Male belted kingfisher

Female belted kingfisher. Photo by Vic Van Der Kooi.

Updated: June 7, 2022
By Andrew Kling

Woodland Wildlife Spotlight: Belted Kingfisher

Maryland’s geography features a wide variety of water resources. Where the topography varies enough so that gentle or steep banks rise above the rivers, streams, ponds, lakes, and estuaries, and where trees are found along the water’s edge, you may find one of the state’s most fascinating birds: the belted kingfisher. A year-round resident, this colorful hunter lives throughout Maryland.

Belted Kingfisher Statistics


Male belted kingfisher, Harford County, MD. Photo by  Mark Johnson

Male belted kingfisher, Harford County, MD. Photo by Mark Johnson


Appearance: Short, stocky body with long, straight beak and crested head. Long, rounded wings; short legs; medium square-tipped tail that fans out when hovering or landing. Black eyes; patch of white feathers between eyes and forehead.


Size: 5-6 ounces average weight. Length 11-14 inches. Wingspan 19-33 inches.


Lifespan: Unknown.


The belted kingfisher is aptly named. Both male and female have a band of slate-blue feathers on a white chest to go with similarly-colored heads and backs. Unlike many bird species, the females are more brightly colored, with an additional chestnut-colored band on the chest.

Water enthusiasts, such as boaters and anglers, often hear the belted kingfisher before seeing one. They may see the birds perching above the water, or flying along the water, with two or three wing strokes followed by a glide. if they are lucky, they will catch one diving after their prey. One patient photographer in Great Britain spent a year getting to know a population of green kingfishers, resulting in a series of amazing high-speed photographs that reveal the species’ special skills.

When it comes to the “fishing” part, the belted kingfisher is aptly named. Unlike other birds that hunt aquatic prey with their talons, such as bald eagles or osprey, or that hunt by wading and stealth, such as egrets or herons, belted kingfishers will dive beak-first from a perch above the water. Their diet in Maryland consists of a variety of small fish species, including sticklebacks, mummichogs, stonerollers and juvenile trout. They will also eat crayfish, mollusks, aquatic insects, and small amphibians.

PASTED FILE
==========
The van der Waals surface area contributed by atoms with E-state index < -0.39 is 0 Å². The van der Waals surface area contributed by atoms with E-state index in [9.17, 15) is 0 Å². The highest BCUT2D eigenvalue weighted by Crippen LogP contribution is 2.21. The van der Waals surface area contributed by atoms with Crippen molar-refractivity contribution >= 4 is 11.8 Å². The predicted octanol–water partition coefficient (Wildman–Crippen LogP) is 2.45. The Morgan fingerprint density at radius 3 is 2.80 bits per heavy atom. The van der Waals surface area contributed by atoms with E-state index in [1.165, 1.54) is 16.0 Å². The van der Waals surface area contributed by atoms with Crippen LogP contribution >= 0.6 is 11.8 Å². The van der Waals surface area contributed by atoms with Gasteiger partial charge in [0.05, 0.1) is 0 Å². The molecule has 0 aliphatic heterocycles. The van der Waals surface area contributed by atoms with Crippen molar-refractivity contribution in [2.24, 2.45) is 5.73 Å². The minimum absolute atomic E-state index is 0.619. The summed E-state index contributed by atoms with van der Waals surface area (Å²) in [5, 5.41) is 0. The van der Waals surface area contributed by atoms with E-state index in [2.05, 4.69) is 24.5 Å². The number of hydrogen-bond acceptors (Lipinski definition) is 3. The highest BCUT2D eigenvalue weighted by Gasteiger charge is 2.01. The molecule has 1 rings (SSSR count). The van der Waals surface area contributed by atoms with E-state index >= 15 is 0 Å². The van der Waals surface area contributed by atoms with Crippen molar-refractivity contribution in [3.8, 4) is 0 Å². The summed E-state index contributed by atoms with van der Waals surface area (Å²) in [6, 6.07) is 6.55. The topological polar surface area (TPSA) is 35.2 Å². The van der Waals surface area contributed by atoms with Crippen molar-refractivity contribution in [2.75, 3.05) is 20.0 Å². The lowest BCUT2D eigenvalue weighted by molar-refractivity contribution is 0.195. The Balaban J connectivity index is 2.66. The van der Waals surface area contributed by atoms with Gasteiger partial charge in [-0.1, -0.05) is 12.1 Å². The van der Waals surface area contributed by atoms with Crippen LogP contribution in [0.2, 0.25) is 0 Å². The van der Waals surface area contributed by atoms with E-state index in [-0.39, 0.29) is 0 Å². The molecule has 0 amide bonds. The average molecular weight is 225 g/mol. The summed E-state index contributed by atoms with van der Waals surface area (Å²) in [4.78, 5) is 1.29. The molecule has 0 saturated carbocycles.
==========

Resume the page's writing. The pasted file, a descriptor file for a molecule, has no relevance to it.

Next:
The belted kingfisher lives in Maryland year round, taking advantage of bodies of water that remain open during the winter months. During that time — in fact, during the majority of the year — the kingfisher is a solitary bird. They only pair up during the breeding season, which is between April and July, depending on the location. During courtship, the male will defend a territory along a stream from other males, and will court a single female by bringing fish to and feeding her. The pair will select a steep or vertical bank alongside the water for a nest, and both will excavate a long (3-6 feet) tunnel with a nesting chamber at the end. The tunnel usually slopes upwards from the entrance to allow water to drain.

The female lays a clutch of six to seven eggs on average, which both the male and female will incubate. The female usually sits on the clutch during the night and the male during the day. The eggs hatch after roughly three weeks, and both parents will take turns hunting, feeding the young first partially digested fish and finally whole fish. The young leave the nest a month after hatching and are fed for another three weeks before striking out on their own.

Once they are independent, belted kingfishers are subject to a variety of prey, such as hawks, mammals and snakes. Additional population pressures come from human development along bodies of water. On the other hand, some kingfishers have adapted to human activities by adopting sand and gravel pits as nesting grounds, if the exposed slopes are soft enough for excavation. Others will take advantage of telephone wires across streams or near water, or poles in or alongside the water for perching and observation.

For more information on the belted kingfisher:

Maryland Biodiversity Project: Belted Kingfisher

Chesapeake Bay Program: Belted Kingfisher

Belted Kingfisher (Audubon Guide to North American Birds)

Belted Kingfisher (Cornell Lab of Ornithology)